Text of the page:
Environmental protection

EPA to relax federal regulations on coal-fired power plant waste

A coal-fired power plant Pennsylvania.
A coal-fired power plant in Pennsylvania. Photo: Robert Nickelsberg/Getty Images

The Environmental Protection Agency plans to ease regulations on coal-fired power plant waste on Monday, according to the Washington Post.

Why it matters: Coal-fired power plants produce coal ash and water that contain mercury, arsenic and other heavy metals that pose risks to human health and the environment if stored improperly. Some power plants store coal ash in unlined waste ponds, which threatens groundwater and waterways.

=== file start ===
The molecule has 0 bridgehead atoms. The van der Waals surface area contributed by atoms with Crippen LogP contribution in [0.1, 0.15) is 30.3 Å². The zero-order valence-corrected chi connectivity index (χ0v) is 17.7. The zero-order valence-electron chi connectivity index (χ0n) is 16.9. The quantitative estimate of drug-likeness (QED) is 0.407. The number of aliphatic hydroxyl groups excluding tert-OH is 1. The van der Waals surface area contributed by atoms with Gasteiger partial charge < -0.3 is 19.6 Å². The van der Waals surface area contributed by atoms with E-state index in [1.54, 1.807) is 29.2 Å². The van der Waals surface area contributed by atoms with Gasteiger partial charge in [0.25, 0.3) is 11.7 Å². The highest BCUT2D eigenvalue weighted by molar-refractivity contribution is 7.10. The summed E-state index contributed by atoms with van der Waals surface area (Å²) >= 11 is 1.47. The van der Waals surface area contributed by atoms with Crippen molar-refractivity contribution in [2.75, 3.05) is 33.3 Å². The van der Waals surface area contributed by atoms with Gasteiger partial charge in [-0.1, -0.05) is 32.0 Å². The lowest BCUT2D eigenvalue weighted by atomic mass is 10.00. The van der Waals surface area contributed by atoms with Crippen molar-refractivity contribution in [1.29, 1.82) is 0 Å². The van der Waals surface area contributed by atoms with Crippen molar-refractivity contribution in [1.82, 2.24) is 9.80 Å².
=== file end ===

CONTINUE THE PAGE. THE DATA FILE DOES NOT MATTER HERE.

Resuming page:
USDA Forest Service plans to expand logging in Tongass National Forest

In this image, a waterfall is seen in a thick forest of evergreen trees.
Baranof Island in Tongass National Forest, Alaska, in 2013. Photoo: Wolfgang Kaehler/LightRocket via Getty Images

At the request of President Trump, the USDA Forest Service is drafting a plan that would allow logging on over half of Alaska's Tongass National Forest, the Washington Post reports.

The big picture: The Trump administration has rolled back at least 85 environmental policies, per the NYT, with 32 others in progress. These efforts have at times been applied to policies that predate the Obama administration — in this case, the 2001 "roadless rule" dates back to the Clinton era, Axios' Amy Harder notes.